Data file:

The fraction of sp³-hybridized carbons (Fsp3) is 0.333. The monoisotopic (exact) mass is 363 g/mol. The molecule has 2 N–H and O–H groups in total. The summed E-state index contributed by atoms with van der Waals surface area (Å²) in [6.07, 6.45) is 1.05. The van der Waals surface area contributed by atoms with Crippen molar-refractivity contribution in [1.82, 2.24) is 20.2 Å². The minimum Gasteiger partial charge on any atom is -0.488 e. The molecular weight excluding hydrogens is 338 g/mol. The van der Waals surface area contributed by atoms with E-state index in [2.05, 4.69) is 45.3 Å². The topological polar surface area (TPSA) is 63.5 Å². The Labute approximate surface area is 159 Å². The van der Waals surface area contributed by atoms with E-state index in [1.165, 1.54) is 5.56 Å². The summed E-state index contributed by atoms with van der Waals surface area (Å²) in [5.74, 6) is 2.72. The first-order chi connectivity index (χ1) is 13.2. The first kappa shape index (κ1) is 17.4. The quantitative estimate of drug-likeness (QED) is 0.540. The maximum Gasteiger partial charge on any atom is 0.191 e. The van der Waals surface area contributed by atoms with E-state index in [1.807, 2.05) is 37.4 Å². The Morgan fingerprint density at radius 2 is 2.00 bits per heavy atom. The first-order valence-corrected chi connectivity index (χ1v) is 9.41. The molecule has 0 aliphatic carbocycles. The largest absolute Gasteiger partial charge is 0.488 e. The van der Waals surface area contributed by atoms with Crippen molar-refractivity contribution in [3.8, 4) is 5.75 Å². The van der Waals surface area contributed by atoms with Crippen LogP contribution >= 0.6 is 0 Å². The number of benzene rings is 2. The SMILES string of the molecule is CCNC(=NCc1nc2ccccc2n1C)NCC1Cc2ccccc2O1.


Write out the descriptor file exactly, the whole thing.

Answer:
The fraction of sp³-hybridized carbons (Fsp3) is 0.333. The monoisotopic (exact) mass is 363 g/mol. The molecule has 2 N–H and O–H groups in total. The summed E-state index contributed by atoms with van der Waals surface area (Å²) in [6.07, 6.45) is 1.05. The van der Waals surface area contributed by atoms with Crippen molar-refractivity contribution in [1.82, 2.24) is 20.2 Å². The minimum Gasteiger partial charge on any atom is -0.488 e. The molecular weight excluding hydrogens is 338 g/mol. The van der Waals surface area contributed by atoms with E-state index in [2.05, 4.69) is 45.3 Å². The topological polar surface area (TPSA) is 63.5 Å². The Labute approximate surface area is 159 Å². The van der Waals surface area contributed by atoms with E-state index in [1.165, 1.54) is 5.56 Å². The summed E-state index contributed by atoms with van der Waals surface area (Å²) in [5.74, 6) is 2.72. The first-order chi connectivity index (χ1) is 13.2. The first kappa shape index (κ1) is 17.4. The quantitative estimate of drug-likeness (QED) is 0.540. The maximum Gasteiger partial charge on any atom is 0.191 e. The van der Waals surface area contributed by atoms with E-state index in [1.807, 2.05) is 37.4 Å². The Morgan fingerprint density at radius 2 is 2.00 bits per heavy atom. The first-order valence-corrected chi connectivity index (χ1v) is 9.41. The molecule has 0 aliphatic carbocycles. The largest absolute Gasteiger partial charge is 0.488 e. The van der Waals surface area contributed by atoms with Crippen molar-refractivity contribution in [3.8, 4) is 5.75 Å². The van der Waals surface area contributed by atoms with Crippen LogP contribution >= 0.6 is 0 Å². The number of benzene rings is 2. The SMILES string of the molecule is CCNC(=NCc1nc2ccccc2n1C)NCC1Cc2ccccc2O1.